- Try to resist the desire to become pregnant again right away. Counselors often suggest waiting until the feelings of emptiness and pain resolve through the natural grieving process. Your physician can assist you in preparing for a future pregnancy.
- It can also be extremely helpful for you to seek support from others with similar experiences. You may find comfort from people who understand at our pregnancy loss support group. For more information, please call 928-336-4777.
Be sure to take care of yourself and take all the time you need to grieve your loss. It is important to remember too that having one miscarriage does not necessarily mean that your next pregnancy will miscarry. In fact, the chance of your next pregnancy being successful is more than 70 percent, or up to 80 percent with treatment for a diagnosed cause. Your provider can answer your questions or concerns about future pregnancies.
Prepare and Pre-Register
A few months before your due date, pre-registration will help you prepare for your childbirth experience. If you have an existing MyCare account, you may pre-register online. Once you log in, you will be redirected to the pre-registration page. After you submit the electronic pre-registration form and it is processed, you will receive a confirmation number.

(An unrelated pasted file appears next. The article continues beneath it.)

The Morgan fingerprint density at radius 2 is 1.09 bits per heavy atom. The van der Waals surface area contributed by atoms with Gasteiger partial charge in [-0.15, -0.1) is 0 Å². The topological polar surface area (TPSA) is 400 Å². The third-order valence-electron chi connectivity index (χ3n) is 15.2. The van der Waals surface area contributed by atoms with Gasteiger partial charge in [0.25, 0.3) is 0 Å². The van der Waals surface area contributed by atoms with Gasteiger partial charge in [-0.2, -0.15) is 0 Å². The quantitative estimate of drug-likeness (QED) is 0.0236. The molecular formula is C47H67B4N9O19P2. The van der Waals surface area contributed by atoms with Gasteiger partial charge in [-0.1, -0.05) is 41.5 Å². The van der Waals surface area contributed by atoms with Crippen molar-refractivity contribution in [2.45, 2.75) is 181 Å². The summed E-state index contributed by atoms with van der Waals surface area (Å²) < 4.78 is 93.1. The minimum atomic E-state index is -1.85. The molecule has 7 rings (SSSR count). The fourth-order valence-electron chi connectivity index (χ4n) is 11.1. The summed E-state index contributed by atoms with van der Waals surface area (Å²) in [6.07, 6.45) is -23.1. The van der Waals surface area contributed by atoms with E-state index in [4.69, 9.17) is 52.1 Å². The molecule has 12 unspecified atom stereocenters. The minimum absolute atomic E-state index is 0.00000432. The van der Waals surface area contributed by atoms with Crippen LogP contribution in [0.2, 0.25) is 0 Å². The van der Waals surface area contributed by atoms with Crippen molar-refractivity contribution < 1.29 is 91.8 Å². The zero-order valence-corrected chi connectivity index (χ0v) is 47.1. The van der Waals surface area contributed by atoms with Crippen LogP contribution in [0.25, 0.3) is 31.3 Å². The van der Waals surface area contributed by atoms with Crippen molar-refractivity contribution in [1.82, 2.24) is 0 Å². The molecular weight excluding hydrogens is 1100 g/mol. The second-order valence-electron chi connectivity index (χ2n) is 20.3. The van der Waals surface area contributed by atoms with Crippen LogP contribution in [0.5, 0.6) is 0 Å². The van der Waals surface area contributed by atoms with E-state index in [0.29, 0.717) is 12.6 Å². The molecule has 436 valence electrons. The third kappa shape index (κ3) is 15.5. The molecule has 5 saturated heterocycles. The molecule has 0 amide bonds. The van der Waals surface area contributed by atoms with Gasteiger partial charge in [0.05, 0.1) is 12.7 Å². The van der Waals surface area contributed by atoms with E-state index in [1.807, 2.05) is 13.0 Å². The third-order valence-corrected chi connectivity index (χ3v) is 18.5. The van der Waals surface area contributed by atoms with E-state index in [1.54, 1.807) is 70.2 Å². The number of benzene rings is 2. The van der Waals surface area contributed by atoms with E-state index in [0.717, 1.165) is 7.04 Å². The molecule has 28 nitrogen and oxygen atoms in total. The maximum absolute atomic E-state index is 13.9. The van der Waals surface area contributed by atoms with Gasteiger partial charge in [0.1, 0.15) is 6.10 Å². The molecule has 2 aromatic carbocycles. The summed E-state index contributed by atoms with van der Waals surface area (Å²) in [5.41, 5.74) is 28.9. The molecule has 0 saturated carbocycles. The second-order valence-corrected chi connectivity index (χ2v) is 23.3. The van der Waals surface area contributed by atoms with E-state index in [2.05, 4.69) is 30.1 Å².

Preserving the confidentiality of your personal information is critically important to us. Your e-registration form is secure, and the personal information you submit will be kept confidential with encryption technology.
If you do not have an existing MyCare account, you may pre-register in person by visiting the hospital’s main lobby between 7 a.m. and 5 p.m., Monday through Friday. If you have already registered in person at the hospital, please do not complete the MyCare electronic pre-registration.